10023 - 'When I grow up, I want to peel potatoes'. Learning as imitation: children in Apiao, Chiloé, Chile

This paper explores the notion of personhood in Apiao, Chiloé and looks at the ways children learn to be proper adults in everyday life. Silent observation and imitation are the children’s tools to reproduce their parents’ skills to be allowed into the adults’ world. What makes an adult in the small island of Apiao, Chiloé is not some complex rite of passage or some specific transformative ritual. In fact, all instances marking pivotal moments in one’s life, such as marriage, pregnancy, birth of a child, moving with the in-laws are carefully downplayed and minimised. Meaningful social life often takes place within the household and each action undertaken in one’s home acquires a strong value, whether it involves the households’ inhabitants, or visiting guests. In the household children learn the elaborate ritual acted out each time a guest arrives, the offer of food and drinks, the uttering of fixed formulas, the proper way to address people, the boundaries between individuals and what it is expected of them. Children know that the only way to be accepted into the adults’ world is learning to act like adults. This can be achieved only by careful and silent observation, obedience, attentive imitation and reproduction of the adults’ ways. However imitation is never mere passive repetition but it carries the full force of the child’s witty personality, often expressed in children’s playing practices. This paper, based on ethnographic data, shows the intricacies of the concept of the person in Apiao as seen through children’s experiences and dwells on anthropological notions of learning, knowledge, and experience.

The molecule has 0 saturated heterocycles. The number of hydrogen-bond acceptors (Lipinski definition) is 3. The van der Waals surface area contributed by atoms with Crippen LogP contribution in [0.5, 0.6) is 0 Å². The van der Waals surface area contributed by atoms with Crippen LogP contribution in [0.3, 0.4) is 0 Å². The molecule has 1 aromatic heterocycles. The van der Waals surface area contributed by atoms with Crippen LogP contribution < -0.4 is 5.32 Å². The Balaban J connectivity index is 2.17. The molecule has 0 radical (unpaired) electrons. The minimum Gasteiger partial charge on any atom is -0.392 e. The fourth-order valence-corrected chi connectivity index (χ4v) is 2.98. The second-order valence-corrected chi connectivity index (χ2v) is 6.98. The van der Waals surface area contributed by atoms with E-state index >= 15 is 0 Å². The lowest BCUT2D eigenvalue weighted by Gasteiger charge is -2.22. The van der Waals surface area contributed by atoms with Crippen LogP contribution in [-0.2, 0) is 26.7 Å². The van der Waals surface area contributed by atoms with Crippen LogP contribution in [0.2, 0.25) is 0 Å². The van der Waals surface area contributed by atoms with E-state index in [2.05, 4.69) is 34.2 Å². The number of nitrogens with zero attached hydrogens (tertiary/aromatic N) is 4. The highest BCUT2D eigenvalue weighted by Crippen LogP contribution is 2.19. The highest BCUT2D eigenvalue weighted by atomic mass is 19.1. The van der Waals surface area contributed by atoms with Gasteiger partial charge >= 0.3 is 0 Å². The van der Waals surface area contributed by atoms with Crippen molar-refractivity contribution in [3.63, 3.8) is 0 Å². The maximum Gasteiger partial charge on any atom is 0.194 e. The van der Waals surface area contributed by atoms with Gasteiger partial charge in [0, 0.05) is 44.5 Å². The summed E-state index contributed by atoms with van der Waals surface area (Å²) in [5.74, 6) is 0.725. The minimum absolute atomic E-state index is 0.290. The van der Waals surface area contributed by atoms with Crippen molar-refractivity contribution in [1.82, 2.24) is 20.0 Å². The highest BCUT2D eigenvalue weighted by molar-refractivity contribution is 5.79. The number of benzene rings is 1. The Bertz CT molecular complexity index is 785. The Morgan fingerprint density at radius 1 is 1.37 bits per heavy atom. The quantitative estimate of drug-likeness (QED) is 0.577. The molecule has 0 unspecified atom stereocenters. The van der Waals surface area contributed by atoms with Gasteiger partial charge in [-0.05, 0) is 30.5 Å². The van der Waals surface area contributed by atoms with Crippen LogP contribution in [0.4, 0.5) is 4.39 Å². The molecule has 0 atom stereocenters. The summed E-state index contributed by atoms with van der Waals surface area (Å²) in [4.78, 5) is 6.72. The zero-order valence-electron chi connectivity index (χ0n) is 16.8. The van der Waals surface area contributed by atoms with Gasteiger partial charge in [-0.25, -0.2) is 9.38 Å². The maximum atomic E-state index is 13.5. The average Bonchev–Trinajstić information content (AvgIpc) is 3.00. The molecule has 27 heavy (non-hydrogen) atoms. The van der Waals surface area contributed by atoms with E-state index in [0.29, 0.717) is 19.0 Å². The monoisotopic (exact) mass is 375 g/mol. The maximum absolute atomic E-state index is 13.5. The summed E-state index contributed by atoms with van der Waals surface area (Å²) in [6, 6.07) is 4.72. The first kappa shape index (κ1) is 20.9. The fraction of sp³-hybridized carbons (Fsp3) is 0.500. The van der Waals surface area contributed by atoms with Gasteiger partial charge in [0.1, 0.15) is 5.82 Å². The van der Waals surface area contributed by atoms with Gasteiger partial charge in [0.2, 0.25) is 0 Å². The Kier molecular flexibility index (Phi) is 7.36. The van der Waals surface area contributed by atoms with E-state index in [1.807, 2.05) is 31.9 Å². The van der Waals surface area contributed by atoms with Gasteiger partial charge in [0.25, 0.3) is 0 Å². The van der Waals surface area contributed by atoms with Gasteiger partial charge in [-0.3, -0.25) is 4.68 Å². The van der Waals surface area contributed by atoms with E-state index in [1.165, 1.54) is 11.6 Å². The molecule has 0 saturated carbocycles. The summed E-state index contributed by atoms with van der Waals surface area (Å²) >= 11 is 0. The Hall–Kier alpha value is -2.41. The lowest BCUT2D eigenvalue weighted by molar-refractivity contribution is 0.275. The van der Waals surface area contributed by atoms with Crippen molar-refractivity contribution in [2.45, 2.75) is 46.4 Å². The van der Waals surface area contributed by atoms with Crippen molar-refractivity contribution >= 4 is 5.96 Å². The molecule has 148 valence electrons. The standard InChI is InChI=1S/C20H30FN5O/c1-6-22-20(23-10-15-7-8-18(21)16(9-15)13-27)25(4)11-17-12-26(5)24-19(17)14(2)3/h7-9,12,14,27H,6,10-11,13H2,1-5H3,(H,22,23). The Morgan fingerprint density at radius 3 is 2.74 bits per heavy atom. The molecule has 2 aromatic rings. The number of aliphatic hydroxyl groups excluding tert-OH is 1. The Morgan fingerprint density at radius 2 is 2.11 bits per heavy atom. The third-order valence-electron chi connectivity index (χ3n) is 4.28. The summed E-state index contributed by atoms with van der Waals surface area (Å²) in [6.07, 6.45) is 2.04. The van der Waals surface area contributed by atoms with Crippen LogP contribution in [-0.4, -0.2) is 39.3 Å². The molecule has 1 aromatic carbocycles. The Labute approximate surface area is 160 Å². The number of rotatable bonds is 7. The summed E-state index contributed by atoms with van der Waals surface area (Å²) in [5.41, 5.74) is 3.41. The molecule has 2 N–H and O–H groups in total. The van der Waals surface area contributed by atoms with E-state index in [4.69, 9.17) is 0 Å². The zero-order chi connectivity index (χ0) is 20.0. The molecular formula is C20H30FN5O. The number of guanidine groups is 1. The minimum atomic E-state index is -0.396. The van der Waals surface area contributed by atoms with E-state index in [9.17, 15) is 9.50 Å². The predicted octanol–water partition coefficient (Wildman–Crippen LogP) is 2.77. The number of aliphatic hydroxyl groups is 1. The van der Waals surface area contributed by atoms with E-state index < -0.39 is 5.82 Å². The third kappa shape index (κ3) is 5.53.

Keywords: children, learning, imitation, notion of the person

Author: Bacchiddu, Giovanna (St Andrews University, Italy / Italien)


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